Going…going…gone
Friday 4th April 2014 @ 06:00 by Max Wieland
Community
OOPS: A workman attempts to remove brickwork and make the building safe, only to be left watching helplessly as the frontage collapses.

OOPS: A workman attempts to remove brickwork and make the building safe, only to be left watching helplessly as the frontage collapses.

OOPS: A workman attempts to remove brickwork and make the building safe, only to be left watching helplessly as the frontage collapses.

OOPS: A workman attempts to remove brickwork and make the building safe, only to be left watching helplessly as the frontage collapses.

OOPS: A workman attempts to remove brickwork and make the building safe, only to be left watching helplessly as the frontage collapses.

OOPS: A workman attempts to remove brickwork and make the building safe, only to be left watching helplessly as the frontage collapses.

A historic Ashton town centre building which was once home to the poet Francis Thompson has collapsed.

The famous poet was best known for his work ‘Hound of Heaven’ which was published in 1893.

A blue plaque was mounted in his honour on the front of the building before its dramatic collapse last Thursday.

The privately owned building has not been used for some time and collapsed after a contractor attempted to make safe a portion of the building’s brickwork.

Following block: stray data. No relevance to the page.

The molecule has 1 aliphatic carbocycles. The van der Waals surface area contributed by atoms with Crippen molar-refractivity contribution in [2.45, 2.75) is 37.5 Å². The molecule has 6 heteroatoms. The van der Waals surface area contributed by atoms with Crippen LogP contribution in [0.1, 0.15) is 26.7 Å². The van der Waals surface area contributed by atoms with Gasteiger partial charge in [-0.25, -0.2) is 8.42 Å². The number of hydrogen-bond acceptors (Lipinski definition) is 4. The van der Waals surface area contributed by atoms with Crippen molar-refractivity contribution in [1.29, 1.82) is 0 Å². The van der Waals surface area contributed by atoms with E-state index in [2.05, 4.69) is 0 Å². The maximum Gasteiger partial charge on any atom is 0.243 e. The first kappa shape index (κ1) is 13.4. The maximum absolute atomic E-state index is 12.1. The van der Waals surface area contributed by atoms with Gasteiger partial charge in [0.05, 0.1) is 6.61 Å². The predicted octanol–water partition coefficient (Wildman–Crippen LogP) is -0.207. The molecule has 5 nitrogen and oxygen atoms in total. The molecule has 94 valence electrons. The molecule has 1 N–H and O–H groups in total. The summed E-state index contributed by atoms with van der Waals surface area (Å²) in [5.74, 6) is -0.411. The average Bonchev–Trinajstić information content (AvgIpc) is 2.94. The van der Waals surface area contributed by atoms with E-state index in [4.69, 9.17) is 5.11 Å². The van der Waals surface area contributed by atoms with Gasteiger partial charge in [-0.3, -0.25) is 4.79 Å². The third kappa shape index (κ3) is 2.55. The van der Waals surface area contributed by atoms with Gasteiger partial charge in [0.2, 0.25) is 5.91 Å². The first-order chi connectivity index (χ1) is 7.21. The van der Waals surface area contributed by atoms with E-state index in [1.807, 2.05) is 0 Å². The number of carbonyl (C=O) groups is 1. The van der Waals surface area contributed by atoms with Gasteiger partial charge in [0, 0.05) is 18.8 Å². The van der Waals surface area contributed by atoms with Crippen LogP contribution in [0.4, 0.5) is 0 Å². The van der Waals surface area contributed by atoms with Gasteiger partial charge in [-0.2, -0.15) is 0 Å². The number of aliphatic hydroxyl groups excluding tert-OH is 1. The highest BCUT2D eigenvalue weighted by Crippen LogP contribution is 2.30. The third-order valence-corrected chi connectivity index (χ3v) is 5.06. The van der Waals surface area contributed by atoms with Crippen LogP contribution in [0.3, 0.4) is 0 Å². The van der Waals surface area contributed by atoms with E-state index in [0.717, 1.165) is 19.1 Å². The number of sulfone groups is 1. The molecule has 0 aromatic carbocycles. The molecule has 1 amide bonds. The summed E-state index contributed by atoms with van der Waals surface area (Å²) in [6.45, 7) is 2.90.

Police had already closed Stamford Street around the building after reports about falling debris and bricks.

But it was only when the workman moved in and began to work on the front of the building from a cherry picker that the dramatic collapse occurred.

The work was being filmed at the time and the workman’s lucky escape caught on camera.

That film footage was posted on the internet and can be viewed by visiting our website at http://www.tamesidereporter.com/reporter/?p=1590 however, the film prompted a statement from the Institution of Structural Engineers this week.

Sarah Fray, Director of Engineering and Technical Services for the Institution, said: “The Institution of Structural Engineers is issuing this statement after a number of incorrect reports stated the collapse was caused by an engineer.

“We have established with Building Control that the man pictured in the video was not a qualified engineer.

“Structural engineers are highly trained professionals and the trusted guardians of public safety: if a qualified structural engineer had been appropriately consulted, a collapse triggered in this way could have been prevented.”
Although the building’s collapse has left the town centre building unrecognisable, the blue plaque created in Francis Thompson’s memory was rescued safely.

It reads: Francis Thompson 1859-1907.

“The Poet of Catholicism” moved to the address with his family in 1864 and lived there until 1885.

– You can read more on this story in the current edition of the Tameside Reporter (April 3).